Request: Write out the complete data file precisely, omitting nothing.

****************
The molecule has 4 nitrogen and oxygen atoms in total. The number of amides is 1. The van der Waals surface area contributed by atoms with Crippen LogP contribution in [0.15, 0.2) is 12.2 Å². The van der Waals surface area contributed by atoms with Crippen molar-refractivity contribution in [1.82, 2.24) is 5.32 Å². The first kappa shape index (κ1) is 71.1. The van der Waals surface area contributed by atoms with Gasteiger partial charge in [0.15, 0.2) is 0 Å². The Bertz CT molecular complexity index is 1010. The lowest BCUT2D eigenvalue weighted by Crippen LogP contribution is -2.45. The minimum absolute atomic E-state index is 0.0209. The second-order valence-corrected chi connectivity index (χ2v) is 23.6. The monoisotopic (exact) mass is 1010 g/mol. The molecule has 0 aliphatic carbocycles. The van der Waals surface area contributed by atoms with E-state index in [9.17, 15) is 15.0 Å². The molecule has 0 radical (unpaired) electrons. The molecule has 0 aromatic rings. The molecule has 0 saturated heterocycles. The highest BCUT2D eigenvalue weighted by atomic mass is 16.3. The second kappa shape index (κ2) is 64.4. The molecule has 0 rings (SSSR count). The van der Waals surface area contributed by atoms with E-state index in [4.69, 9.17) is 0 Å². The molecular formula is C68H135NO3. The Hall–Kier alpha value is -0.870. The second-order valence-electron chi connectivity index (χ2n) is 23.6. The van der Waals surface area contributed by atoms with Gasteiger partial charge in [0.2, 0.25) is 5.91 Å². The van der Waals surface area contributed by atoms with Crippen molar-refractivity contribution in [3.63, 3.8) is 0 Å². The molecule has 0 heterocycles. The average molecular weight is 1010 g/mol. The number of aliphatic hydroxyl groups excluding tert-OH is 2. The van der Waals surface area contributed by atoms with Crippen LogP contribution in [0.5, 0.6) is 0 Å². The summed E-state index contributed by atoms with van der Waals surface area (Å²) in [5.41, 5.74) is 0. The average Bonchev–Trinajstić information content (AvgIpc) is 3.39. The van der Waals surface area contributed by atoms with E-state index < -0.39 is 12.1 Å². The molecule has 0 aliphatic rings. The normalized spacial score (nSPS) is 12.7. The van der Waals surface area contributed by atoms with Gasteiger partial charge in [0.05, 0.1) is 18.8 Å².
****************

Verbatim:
The molecule has 4 nitrogen and oxygen atoms in total. The number of amides is 1. The van der Waals surface area contributed by atoms with Crippen LogP contribution in [0.15, 0.2) is 12.2 Å². The van der Waals surface area contributed by atoms with Crippen molar-refractivity contribution in [1.82, 2.24) is 5.32 Å². The first kappa shape index (κ1) is 71.1. The van der Waals surface area contributed by atoms with Gasteiger partial charge in [0.15, 0.2) is 0 Å². The Bertz CT molecular complexity index is 1010. The lowest BCUT2D eigenvalue weighted by Crippen LogP contribution is -2.45. The minimum absolute atomic E-state index is 0.0209. The second-order valence-corrected chi connectivity index (χ2v) is 23.6. The monoisotopic (exact) mass is 1010 g/mol. The molecule has 0 aliphatic carbocycles. The van der Waals surface area contributed by atoms with E-state index in [9.17, 15) is 15.0 Å². The molecule has 0 radical (unpaired) electrons. The molecule has 0 aromatic rings. The molecule has 0 saturated heterocycles. The highest BCUT2D eigenvalue weighted by atomic mass is 16.3. The second kappa shape index (κ2) is 64.4. The molecule has 0 rings (SSSR count). The van der Waals surface area contributed by atoms with E-state index in [4.69, 9.17) is 0 Å². The molecular formula is C68H135NO3. The Hall–Kier alpha value is -0.870. The second-order valence-electron chi connectivity index (χ2n) is 23.6. The van der Waals surface area contributed by atoms with Gasteiger partial charge in [0.2, 0.25) is 5.91 Å². The van der Waals surface area contributed by atoms with Crippen molar-refractivity contribution in [3.63, 3.8) is 0 Å². The molecule has 0 heterocycles. The average molecular weight is 1010 g/mol. The number of aliphatic hydroxyl groups excluding tert-OH is 2. The van der Waals surface area contributed by atoms with Crippen LogP contribution in [0.5, 0.6) is 0 Å². The summed E-state index contributed by atoms with van der Waals surface area (Å²) in [5.41, 5.74) is 0. The average Bonchev–Trinajstić information content (AvgIpc) is 3.39. The van der Waals surface area contributed by atoms with E-state index < -0.39 is 12.1 Å². The molecule has 0 aliphatic rings. The normalized spacial score (nSPS) is 12.7. The van der Waals surface area contributed by atoms with Gasteiger partial charge in [0.05, 0.1) is 18.8 Å².